To clarify: you don’t need to pay for anything, but you’ll progress much more slowly.
Not to mention…look, in a perfect world, I’d have no problem with Nintendo’s humbling substitution for voice-chat: adorable, contextual Stickers encouraging our teammates. Alas, it’s here I encounter the same fundamental problem found in Zelda: Tri Force Heroes: I’m unable to direct clueless/arrogant teammates what to do. Ordinarily, this shouldn’t factor into a small-scale 2D beat-’em-up; after all, the goal of ganging up on one enemy should render itself obvious. And yet, it’s not uncommon to find myself stymied by that one stubborn teammate who adamantly refuses to pick up that last Power Tablet — the key to unleashing a devastating Team Meteor attack — and instead relies on their own prowess, often at the cost of wasted time (thereby missing our chance to earn Platinum Medals or certain achievements) or, worse: running out the clock and coughing up everyone’s hard-earned Gem Apples for overtime. It’s one thing, perhaps, if you’re catching up missions involving a Lv. 3 Giant Waddle Dee that can be taken down in five seconds, but a Lv. 66 Venom Kracko? No, I don’t care how impressive your Doctor Healmore is — grab that stupid tablet so we can stun the stupid thing. When compounded by the infernal lag, I’m prone to instead take my time with offline battles. (Sadly, my Kirby completionist directive ensures I’ll still be partaking in online matches. Argh!)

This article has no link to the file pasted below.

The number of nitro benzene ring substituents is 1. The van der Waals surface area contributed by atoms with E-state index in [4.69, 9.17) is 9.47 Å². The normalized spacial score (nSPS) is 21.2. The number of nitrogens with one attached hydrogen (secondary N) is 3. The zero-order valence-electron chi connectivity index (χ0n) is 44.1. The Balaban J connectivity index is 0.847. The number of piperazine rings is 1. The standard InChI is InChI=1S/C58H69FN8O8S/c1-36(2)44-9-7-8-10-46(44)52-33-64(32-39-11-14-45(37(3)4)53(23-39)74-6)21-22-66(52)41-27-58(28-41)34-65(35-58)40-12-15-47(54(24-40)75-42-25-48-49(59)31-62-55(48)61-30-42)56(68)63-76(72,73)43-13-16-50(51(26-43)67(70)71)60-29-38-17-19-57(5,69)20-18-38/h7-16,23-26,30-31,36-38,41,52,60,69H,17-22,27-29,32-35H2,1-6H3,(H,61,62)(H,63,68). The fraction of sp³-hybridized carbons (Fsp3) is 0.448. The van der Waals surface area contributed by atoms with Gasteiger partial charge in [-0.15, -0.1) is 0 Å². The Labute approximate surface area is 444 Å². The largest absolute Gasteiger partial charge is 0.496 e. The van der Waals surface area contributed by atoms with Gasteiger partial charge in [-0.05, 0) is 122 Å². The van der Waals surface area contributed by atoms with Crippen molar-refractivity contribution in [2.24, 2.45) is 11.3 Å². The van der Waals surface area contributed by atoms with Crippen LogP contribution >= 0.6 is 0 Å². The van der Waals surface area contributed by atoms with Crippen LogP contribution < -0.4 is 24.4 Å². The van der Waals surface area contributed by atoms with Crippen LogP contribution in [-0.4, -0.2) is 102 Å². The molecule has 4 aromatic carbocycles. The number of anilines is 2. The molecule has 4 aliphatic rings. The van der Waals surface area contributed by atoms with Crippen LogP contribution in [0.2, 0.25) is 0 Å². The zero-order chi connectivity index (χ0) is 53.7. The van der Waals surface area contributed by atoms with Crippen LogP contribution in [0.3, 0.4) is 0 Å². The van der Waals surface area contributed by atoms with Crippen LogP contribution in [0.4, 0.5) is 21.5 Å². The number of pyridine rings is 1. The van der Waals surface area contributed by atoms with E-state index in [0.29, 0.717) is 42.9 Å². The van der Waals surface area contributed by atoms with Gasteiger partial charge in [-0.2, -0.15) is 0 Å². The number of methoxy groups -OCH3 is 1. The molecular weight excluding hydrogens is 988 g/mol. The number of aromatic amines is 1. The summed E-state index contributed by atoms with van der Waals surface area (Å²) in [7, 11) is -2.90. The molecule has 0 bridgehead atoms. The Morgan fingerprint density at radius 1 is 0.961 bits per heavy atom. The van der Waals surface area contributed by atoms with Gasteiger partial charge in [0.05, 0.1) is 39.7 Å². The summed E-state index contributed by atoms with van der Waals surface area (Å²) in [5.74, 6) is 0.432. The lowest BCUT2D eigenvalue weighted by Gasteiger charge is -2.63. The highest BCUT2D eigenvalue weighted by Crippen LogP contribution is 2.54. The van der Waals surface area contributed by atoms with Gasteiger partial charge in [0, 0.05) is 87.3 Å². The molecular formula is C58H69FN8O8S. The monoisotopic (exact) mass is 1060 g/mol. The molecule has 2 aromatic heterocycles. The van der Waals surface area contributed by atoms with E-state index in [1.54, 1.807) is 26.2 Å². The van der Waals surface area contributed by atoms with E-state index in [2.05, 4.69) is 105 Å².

I am harsher on Kirby Super Clash than it deserves; truth be told, I love nothing more than spamming this Sticker, what with the pure imagery accompanying a lovely message (“Keep going!”) and the heart-melting squeal of Kirby himself. Like Dr. Mario World before it, it’s nothing more than the latest symptom of a new gaming world, and so I choose to roll with the punches and lay down in a bed of hypocrisy. Call it my duties as the No. 1 Kirby fan, call it my inability to channel my Angry Kirby and become truly upset at anything starring the wholesome puffball — but even despite its cuddly demeanor, not even the sugary-sweet presentation can fully scrub away Kirby’s newfound appetite for money. For the Kirby faithful such as myself, it’s the latest piece of unmissable lore, cuteness, insatiable action, and fan-service; for those long frustrated by Nintendo’s online standards and/or mobile-esque monetization, you’d best wait until the next mainline Kirby.
We’re rootin’ for ya, little guy!
Final Verdict: 3.5/5
Available on: Switch; Publisher: Nintendo; Developer: HAL Laboratory; Players: 1-4; Released: September 4th, 2019; ESRB: E; MSRP: Free-to-Play
Full disclosure: This review is based on a retail copy of Super Kirby Clash.